I wanted to like the new BBC drama series, The Village, but tonight’s third episode was a sign of opportunities missed.
It’s 1916. Women anxiously read the casualty lists and men receive all-up papers. Soldiers go round the farms requisitioning horses. The local factory-owner is going to make a lot of money from boots.
Fair enough, but must the writer labour so hard to make sure we realise that war is a terrible thing? The only characters in favour of fighting the War are the mindless brutes and bullies. All the nice characters are against the War. Joe, who went off optimistic in the first episode, has come back ravaged by what he has seen. Nobody shows any sense of why Britain is at war; it’s all futility and pointless suffering, so that grim rural life gets even grimmer.
The nice schoolmaster is, of course, a conscientious objector. And he is a kind of person who existed only rarely in 1916, a lone objector with no supportive community. In real life, those who claimed exemption on the grounds of their beliefs, challenging the consensus of the time, almost always came from religious or political groupings who gave them backing or confidence. The Quakers, the Christadelphians, the Socialists. This schoolmaster has only his own woolly opinions; when he goes before a tribunal, he answers back rather arrogantly, though not really prepared for the obvious questions. Where did his objections come from? From the author’s own set of opinions, I suppose – as did that implausible sermon in episode two.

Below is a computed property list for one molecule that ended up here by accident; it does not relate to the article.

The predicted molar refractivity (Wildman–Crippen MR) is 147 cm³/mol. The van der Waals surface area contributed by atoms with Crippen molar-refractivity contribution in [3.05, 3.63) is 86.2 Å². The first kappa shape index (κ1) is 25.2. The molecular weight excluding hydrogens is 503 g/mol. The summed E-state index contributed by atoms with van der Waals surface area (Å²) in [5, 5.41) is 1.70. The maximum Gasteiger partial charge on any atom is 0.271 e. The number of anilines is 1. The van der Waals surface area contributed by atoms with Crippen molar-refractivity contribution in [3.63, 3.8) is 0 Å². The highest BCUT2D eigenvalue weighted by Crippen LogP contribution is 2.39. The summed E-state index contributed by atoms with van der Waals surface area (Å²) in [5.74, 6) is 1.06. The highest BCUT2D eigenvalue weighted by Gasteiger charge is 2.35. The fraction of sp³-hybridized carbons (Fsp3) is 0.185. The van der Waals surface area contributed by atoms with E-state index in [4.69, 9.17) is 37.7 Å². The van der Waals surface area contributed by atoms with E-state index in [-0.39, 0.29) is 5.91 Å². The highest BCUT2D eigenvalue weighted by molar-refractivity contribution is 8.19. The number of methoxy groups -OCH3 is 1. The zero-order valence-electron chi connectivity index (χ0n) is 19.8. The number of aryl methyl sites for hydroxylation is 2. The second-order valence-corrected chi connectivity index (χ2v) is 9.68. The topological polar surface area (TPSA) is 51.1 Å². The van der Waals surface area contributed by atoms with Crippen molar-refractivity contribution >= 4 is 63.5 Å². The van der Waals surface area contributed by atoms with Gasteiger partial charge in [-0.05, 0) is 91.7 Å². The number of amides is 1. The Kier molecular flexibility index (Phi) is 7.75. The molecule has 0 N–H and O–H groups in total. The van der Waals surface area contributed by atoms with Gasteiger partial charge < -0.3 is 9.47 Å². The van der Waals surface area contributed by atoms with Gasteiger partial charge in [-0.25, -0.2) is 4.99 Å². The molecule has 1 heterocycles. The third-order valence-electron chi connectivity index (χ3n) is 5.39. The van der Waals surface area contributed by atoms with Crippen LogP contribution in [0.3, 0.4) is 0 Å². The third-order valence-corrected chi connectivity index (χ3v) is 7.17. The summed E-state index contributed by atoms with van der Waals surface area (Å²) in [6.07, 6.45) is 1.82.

Meanwhile the toffs up at the big house all seem to be nasty or mad. Exemption from military service is easily wangled for the son. It’s the poor who are forced to suffer.
Maybe future weeks will give us a fuller sense of what the War meant to Britain. I’m none too hopeful, though.